Rit is rarely advisable to catch the bait, but sometimes one is tired and surly and, like a child, very eager to be centered in speech. So it was that, sitting at the ferry port waiting for dark to return to Ireland after a week of interviewing writers and performers at literary festivals in the UK, I tweeted with irritation about Nadine Dorries.
Do I care if she believes people are booing Boris or, in her version, expressing joy and gratitude in his presence? No. But, it struck me, I really wish the culture secretary would tweet about culture, not his made-up wars, and acknowledge that the arts are all over the country. That my message seemed to find favor in my little echo chamber was nice but, perhaps, a somewhat Pyrrhic victory.
I had just driven from Hay-on-Wye, where thousands of people had come to listen to hundreds of writers during the festival. Specifically, another army of people, many of them volunteers, did it all: locals set up entertainers in their guest rooms, don high-visibility jackets to outfit makeshift parking lots, fetch coffee and sandwiches.
The tents were full. Lines for book signings stretched for miles. But this isn’t just fan mail for Hay, so they’ll be inviting me back, because it happens all the time, everywhere – even now, as the organizers recover from two years without an audience and all the costly and ingenious efforts they have made. do to offer digital alternatives. How heartening it would be if there was even a hint of public recognition from the government. Isn’t that the least we can expect?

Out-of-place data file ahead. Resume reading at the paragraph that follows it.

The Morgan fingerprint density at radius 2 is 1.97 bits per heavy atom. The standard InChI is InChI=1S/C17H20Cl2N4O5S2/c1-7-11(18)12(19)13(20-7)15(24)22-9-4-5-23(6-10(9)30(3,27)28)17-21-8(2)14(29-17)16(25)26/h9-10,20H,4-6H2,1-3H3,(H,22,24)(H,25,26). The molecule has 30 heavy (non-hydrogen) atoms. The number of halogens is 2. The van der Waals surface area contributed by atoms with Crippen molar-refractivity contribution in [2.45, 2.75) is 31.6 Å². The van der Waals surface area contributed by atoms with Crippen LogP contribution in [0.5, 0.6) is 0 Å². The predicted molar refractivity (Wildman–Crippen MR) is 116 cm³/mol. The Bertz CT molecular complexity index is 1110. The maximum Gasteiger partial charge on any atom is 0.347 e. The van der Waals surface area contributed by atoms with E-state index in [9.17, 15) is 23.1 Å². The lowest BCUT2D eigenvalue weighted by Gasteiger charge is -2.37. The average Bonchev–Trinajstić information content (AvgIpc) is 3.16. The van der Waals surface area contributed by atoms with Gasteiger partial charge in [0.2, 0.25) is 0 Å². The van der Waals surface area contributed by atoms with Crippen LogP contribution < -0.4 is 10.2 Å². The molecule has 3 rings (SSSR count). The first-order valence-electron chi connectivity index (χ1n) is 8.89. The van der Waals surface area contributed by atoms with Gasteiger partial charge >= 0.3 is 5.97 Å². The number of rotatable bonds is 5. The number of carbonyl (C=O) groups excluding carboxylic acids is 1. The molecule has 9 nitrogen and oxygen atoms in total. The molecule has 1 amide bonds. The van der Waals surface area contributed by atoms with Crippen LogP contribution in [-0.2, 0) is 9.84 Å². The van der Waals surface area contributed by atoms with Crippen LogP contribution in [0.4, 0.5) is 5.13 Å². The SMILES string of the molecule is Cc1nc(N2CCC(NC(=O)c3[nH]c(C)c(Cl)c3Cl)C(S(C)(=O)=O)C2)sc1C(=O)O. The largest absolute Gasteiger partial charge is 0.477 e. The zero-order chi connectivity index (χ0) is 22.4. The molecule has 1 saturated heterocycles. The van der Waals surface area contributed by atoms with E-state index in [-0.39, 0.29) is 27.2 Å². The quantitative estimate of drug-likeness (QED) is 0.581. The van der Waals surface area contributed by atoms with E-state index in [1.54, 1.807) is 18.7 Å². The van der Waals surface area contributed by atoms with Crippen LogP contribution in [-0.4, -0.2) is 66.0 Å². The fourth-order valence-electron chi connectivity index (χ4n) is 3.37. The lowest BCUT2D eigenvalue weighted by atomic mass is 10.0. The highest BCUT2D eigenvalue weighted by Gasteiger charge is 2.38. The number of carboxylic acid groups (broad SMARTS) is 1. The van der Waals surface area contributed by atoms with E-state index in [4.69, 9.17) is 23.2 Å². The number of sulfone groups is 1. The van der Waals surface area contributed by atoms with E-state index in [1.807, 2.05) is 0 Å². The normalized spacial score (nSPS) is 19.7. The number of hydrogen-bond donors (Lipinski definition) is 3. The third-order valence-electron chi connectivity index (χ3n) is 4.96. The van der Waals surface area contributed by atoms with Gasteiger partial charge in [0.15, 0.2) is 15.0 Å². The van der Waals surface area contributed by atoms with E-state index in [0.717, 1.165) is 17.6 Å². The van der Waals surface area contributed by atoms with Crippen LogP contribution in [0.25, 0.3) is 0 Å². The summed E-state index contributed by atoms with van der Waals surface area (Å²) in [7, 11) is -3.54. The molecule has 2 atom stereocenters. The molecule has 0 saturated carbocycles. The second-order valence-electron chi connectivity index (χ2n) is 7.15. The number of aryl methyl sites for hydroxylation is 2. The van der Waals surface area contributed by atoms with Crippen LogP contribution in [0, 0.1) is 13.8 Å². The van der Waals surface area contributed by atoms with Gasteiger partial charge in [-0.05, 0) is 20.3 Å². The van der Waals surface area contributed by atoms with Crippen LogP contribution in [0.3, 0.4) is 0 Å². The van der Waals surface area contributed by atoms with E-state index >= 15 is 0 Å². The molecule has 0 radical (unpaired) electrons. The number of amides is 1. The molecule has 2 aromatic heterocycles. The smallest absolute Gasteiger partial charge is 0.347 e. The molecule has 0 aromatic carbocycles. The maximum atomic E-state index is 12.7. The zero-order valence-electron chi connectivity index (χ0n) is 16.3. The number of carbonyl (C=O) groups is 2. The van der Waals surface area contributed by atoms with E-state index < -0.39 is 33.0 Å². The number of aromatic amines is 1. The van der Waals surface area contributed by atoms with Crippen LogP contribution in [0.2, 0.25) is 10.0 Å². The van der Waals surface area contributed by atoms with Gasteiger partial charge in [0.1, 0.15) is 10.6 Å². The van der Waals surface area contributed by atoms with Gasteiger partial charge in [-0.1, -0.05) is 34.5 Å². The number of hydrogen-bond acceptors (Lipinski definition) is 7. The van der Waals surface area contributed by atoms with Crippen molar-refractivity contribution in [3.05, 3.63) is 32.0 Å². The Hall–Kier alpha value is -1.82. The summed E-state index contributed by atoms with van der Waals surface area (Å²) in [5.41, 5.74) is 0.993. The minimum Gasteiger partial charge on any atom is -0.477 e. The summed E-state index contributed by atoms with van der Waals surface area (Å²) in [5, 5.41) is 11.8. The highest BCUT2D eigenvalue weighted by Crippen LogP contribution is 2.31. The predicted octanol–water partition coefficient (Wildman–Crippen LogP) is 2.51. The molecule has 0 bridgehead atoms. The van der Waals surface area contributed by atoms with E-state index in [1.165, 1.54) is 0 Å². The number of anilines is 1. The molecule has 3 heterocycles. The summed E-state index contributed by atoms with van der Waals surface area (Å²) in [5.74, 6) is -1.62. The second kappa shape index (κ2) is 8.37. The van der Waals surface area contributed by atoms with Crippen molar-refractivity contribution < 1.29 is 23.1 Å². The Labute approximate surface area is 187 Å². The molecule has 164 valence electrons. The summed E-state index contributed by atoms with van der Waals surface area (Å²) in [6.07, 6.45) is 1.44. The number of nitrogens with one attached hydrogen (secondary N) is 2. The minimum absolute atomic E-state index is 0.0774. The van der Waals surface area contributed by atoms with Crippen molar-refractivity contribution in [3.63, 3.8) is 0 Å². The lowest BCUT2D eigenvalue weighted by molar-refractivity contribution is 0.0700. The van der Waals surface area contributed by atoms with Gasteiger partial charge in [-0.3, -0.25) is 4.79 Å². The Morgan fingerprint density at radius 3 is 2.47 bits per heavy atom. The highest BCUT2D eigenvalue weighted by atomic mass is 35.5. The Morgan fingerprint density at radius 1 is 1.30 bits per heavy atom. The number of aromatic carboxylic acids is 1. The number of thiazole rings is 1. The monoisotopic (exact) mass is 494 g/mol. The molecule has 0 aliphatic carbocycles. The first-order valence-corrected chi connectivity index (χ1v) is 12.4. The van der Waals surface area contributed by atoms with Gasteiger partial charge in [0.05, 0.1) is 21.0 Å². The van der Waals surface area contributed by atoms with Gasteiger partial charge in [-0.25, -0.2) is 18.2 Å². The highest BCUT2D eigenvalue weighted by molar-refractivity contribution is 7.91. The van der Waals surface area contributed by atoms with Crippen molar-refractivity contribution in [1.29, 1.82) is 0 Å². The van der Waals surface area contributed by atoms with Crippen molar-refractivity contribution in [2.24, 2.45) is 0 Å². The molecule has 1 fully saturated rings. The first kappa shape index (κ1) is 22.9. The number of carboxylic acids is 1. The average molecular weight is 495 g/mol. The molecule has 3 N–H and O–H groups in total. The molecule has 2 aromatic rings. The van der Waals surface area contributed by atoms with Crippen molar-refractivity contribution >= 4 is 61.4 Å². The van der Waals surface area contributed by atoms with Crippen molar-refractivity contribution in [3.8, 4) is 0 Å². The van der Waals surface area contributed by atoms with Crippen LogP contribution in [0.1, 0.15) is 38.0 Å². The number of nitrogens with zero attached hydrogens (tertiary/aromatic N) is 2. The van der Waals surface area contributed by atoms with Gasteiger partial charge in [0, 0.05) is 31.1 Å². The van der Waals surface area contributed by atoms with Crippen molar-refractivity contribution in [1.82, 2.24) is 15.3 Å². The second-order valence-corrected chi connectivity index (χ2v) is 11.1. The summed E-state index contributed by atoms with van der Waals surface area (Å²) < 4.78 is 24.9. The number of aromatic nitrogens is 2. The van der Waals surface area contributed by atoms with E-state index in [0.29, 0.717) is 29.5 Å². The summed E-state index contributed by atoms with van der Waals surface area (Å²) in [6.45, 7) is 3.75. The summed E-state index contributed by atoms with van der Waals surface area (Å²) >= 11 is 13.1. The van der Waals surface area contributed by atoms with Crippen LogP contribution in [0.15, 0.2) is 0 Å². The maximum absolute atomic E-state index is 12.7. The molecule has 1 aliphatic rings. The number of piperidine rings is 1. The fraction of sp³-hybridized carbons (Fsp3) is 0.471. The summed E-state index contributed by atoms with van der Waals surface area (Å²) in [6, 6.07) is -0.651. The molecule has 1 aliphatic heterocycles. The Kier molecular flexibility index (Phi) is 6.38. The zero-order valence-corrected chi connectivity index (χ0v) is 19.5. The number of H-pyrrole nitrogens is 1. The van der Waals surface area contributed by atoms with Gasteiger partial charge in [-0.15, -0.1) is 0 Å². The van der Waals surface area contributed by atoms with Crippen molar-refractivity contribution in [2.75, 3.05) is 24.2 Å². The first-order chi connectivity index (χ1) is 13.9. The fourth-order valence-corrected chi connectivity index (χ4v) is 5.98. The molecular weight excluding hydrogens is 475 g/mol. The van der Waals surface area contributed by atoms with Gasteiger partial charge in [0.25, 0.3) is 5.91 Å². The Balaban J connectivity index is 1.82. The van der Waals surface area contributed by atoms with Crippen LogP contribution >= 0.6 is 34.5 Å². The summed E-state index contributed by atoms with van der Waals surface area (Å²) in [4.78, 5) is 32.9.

One of my interlocutors was The repair shopby Jay Blades, whose memoir Do it might also be useful reading for those who pontificated this week about how we quantify and characterize the success of working-class people. My main takeaway from the Blades story: it can take years to figure out how to live your life, even longer to get there, and trying to impose a linear narrative on it is futile and counterproductive. All we should ask is that society, its structures and agencies, do not confuse the right of every citizen to find a way forward. Again, isn’t that the least of expectations?
But Blades gave me something more personal. I mentioned to him that my 87-year-old mother-in-law was a huge fan and that — sorry, writers — his ears really perked up when I said I was going to meet him. Immediately, he commandeered my phone and gave him an utterly delightful video message, which, of course, I forwarded directly.
To finish! My family thinks I have a real job.
Costa bows out
In a less Pollyanna vein, there will no longer be a Costa Book Prize. The awards, in which five category winners ultimately compete, have been running for 50 years, sponsored first by Whitbread and then by Costa.
A strong selling point was their ability to combine widespread appeal and draw public attention to lesser-known writers – previous winners include Hilary Mantel, Philip Pullman and Kate Atkinson, but last year’s winner was the poet Hannah Lowe, a boon not just to her, but to a genre not always associated with the spotlight. Organizing literary awards is expensive, and presumably the returns, in terms of corporate marketing, are difficult to measure; Costa isn’t the first to bow out, and he probably won’t be the last. But hopefully someone else with deep pockets and an appreciation for the value books bring to our cultural life will emerge on a metaphorical horse.